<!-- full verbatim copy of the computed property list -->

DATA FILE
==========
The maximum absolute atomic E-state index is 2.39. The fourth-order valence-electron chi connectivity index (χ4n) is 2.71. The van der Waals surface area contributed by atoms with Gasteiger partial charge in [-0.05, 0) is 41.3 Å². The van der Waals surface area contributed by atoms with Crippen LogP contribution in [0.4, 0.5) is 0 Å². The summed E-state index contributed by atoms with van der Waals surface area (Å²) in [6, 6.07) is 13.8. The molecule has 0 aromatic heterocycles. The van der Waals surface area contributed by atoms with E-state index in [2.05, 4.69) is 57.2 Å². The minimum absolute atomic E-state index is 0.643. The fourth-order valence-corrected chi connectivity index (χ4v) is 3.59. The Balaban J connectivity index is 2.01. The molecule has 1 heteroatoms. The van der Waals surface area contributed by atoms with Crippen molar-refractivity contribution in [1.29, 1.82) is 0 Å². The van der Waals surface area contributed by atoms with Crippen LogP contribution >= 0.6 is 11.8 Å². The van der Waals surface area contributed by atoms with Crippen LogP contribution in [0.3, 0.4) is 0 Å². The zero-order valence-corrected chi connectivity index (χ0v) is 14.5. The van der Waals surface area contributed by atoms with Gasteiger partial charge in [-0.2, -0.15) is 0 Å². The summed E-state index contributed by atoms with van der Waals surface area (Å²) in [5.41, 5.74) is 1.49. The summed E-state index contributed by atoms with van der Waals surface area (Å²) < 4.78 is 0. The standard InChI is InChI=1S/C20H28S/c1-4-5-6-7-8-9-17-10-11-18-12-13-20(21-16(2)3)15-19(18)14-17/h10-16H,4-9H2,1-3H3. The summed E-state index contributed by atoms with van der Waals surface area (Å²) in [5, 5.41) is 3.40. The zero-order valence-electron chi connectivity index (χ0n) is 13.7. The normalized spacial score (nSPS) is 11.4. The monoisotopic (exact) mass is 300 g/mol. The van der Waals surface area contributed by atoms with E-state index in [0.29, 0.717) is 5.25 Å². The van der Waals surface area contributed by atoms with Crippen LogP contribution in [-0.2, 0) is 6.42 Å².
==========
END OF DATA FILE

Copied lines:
The maximum absolute atomic E-state index is 2.39. The fourth-order valence-electron chi connectivity index (χ4n) is 2.71. The van der Waals surface area contributed by atoms with Gasteiger partial charge in [-0.05, 0) is 41.3 Å². The van der Waals surface area contributed by atoms with Crippen LogP contribution in [0.4, 0.5) is 0 Å². The summed E-state index contributed by atoms with van der Waals surface area (Å²) in [6, 6.07) is 13.8. The molecule has 0 aromatic heterocycles. The van der Waals surface area contributed by atoms with E-state index in [2.05, 4.69) is 57.2 Å². The minimum absolute atomic E-state index is 0.643. The fourth-order valence-corrected chi connectivity index (χ4v) is 3.59. The Balaban J connectivity index is 2.01. The molecule has 1 heteroatoms. The van der Waals surface area contributed by atoms with Crippen molar-refractivity contribution in [1.29, 1.82) is 0 Å². The van der Waals surface area contributed by atoms with Crippen LogP contribution >= 0.6 is 11.8 Å². The van der Waals surface area contributed by atoms with Crippen LogP contribution in [0.3, 0.4) is 0 Å². The zero-order valence-corrected chi connectivity index (χ0v) is 14.5. The van der Waals surface area contributed by atoms with Gasteiger partial charge in [-0.2, -0.15) is 0 Å². The summed E-state index contributed by atoms with van der Waals surface area (Å²) in [5.41, 5.74) is 1.49. The summed E-state index contributed by atoms with van der Waals surface area (Å²) < 4.78 is 0. The standard InChI is InChI=1S/C20H28S/c1-4-5-6-7-8-9-17-10-11-18-12-13-20(21-16(2)3)15-19(18)14-17/h10-16H,4-9H2,1-3H3. The summed E-state index contributed by atoms with van der Waals surface area (Å²) in [5, 5.41) is 3.40. The zero-order valence-electron chi connectivity index (χ0n) is 13.7. The normalized spacial score (nSPS) is 11.4. The monoisotopic (exact) mass is 300 g/mol. The van der Waals surface area contributed by atoms with E-state index in [0.29, 0.717) is 5.25 Å². The van der Waals surface area contributed by atoms with Crippen LogP contribution in [-0.2, 0) is 6.42 Å².